Spores in Space: Mold Can Withstand Radiation Doses That Would Kill a Human

A <em>Penicillium</em> mold is producing chains of spores in this scanning electron micrograph image.
A Penicillium mold is producing chains of spores in this scanning electron micrograph image. (Image credit: David Gregory & Debbie Marshall, CC BY)

Scientists zapped mold spores in a laboratory and concluded that two types of fungus could survive a journey to the moon or Mars.

There are both positive and negative implications about this news, according to a recent statement by the American Geophysical Union (AGU). AGU coordinated the 2019 Astrobiology Science Conference in Seattle, where lead researcher microbiologist Marta Cortesão, a doctoral student at the German Aerospace Center (DLR), will present her research on the mold today (June 28).

Having fungus among us in space could be a plus. Mold can be used to produce compounds in antibiotics, for example, and space medicine could come in handy. But the results of the new research also raise concerns, Cortesão said in the AGU statement, because the fungi withstood radiation exposure 200 times the dose that would kill a human.

Related: How This Flower Was Saved From Space Station Mold

"We now know that [fungal spores] resist radiation much more than we thought they would, to the point where we need to take them into consideration when we are cleaning spacecraft, inside and outside," Cortesão said. "If we're planning a long duration mission, we can plan on having these mold spores with us because probably they will survive the space travel."

The fungal spores Cortesão studied are the two most common types of mold found aboard the International Space Station, according to the AGU. On Earth, high doses of these spores — Aspergillus and Penicillium — can sicken people with weak immune systems. The mold poses enough of a health risk that astronauts allot several hours a week to clean the space lab's walls to keep mold in check, the AGU added in the statement.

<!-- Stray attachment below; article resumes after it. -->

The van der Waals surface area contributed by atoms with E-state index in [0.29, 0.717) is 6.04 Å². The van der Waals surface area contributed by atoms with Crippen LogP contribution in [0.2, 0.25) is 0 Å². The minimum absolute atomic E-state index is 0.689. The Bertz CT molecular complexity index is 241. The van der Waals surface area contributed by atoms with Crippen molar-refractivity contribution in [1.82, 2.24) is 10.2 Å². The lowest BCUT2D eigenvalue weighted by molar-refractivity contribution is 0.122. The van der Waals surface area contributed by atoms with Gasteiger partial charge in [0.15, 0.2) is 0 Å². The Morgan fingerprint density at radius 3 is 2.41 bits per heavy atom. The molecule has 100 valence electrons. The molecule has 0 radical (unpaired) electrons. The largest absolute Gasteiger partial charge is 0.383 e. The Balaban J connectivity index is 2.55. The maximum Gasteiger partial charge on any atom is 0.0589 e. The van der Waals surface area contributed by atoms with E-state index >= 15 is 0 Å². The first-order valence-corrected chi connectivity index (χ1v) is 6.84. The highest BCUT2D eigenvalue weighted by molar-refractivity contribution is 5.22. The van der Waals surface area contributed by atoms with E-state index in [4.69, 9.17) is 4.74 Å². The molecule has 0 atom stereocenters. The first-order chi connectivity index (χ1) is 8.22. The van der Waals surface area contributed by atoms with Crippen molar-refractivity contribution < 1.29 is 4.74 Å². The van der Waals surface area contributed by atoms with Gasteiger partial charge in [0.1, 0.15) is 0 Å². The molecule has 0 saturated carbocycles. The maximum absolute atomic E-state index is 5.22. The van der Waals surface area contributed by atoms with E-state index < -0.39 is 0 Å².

Mold growing on the International Space Station. (Image credit: NASA)

Cortesão blasted the Aspergillus and Penicillium fungal spores with massive doses of ionizing radiation that is present in space but that doesn't reach Earth's surface because we are cocooned in a magnetic field. Even the space station benefits somewhat from this protective blanket, but a spacecraft going to the moon or to Mars would be exposed.

As NASA gears up for the Artemis mission to return humans to the moon by the year 2024 — with stated intentions to then make a Mars-shot perhaps a decade later — humans and their spacecraft may spend longer periods of time within this dangerous environment.

And if the fungi survive trips to other worlds, scientists will need to develop measures to prevent these spores from contaminating other celestial bodies.

Just because the fungi can tolerate radiation doesn't make them invulnerable, and space is still a harsh environment. The statement clarifies that this research did not address the ability of Aspergillus and Penicillium to withstand the brutal combination of radiation, vacuum, cold and low gravity that characterizes space. But experiments designed to test fungal growth in microgravity are set to begin at the end of this year.

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Doris Elin Urrutia
Contributing Writer

Doris is a science journalist and Space.com contributor. She received a B.A. in Sociology and Communications at Fordham University in New York City. Her first work was published in collaboration with London Mining Network, where her love of science writing was born. Her passion for astronomy started as a kid when she helped her sister build a model solar system in the Bronx. She got her first shot at astronomy writing as a Space.com editorial intern and continues to write about all things cosmic for the website. Doris has also written about microscopic plant life for Scientific American’s website and about whale calls for their print magazine. She has also written about ancient humans for Inverse, with stories ranging from how to recreate Pompeii’s cuisine to how to map the Polynesian expansion through genomics. She currently shares her home with two rabbits. Follow her on twitter at @salazar_elin.